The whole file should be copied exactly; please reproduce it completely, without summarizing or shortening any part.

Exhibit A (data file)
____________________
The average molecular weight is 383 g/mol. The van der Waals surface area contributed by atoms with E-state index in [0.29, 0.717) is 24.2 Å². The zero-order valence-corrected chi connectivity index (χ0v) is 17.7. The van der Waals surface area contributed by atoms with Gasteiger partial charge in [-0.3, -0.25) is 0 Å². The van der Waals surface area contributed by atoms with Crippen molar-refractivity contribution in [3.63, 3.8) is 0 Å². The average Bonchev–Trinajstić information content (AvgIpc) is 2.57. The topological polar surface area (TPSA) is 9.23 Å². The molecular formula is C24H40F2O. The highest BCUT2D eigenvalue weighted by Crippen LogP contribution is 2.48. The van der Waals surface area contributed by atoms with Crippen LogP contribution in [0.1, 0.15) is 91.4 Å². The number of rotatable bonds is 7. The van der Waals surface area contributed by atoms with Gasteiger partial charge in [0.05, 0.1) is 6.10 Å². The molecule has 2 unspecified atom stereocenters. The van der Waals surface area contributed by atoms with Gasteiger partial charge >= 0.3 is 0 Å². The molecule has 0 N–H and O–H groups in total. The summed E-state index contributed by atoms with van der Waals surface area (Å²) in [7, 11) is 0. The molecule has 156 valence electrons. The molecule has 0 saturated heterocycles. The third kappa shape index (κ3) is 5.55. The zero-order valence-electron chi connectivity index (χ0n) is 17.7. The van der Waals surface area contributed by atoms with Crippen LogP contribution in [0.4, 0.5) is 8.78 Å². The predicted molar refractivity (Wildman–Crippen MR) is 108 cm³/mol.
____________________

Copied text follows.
The average molecular weight is 383 g/mol. The van der Waals surface area contributed by atoms with E-state index in [0.29, 0.717) is 24.2 Å². The zero-order valence-corrected chi connectivity index (χ0v) is 17.7. The van der Waals surface area contributed by atoms with Gasteiger partial charge in [-0.3, -0.25) is 0 Å². The van der Waals surface area contributed by atoms with Crippen molar-refractivity contribution in [3.63, 3.8) is 0 Å². The average Bonchev–Trinajstić information content (AvgIpc) is 2.57. The topological polar surface area (TPSA) is 9.23 Å². The molecular formula is C24H40F2O. The highest BCUT2D eigenvalue weighted by Crippen LogP contribution is 2.48. The van der Waals surface area contributed by atoms with Crippen LogP contribution in [0.1, 0.15) is 91.4 Å². The number of rotatable bonds is 7. The van der Waals surface area contributed by atoms with Gasteiger partial charge in [0.05, 0.1) is 6.10 Å². The molecule has 2 unspecified atom stereocenters. The van der Waals surface area contributed by atoms with Gasteiger partial charge >= 0.3 is 0 Å². The molecule has 0 N–H and O–H groups in total. The summed E-state index contributed by atoms with van der Waals surface area (Å²) in [7, 11) is 0. The molecule has 156 valence electrons. The molecule has 0 saturated heterocycles. The third kappa shape index (κ3) is 5.55. The zero-order valence-electron chi connectivity index (χ0n) is 17.7. The van der Waals surface area contributed by atoms with Crippen LogP contribution in [0.4, 0.5) is 8.78 Å². The predicted molar refractivity (Wildman–Crippen MR) is 108 cm³/mol.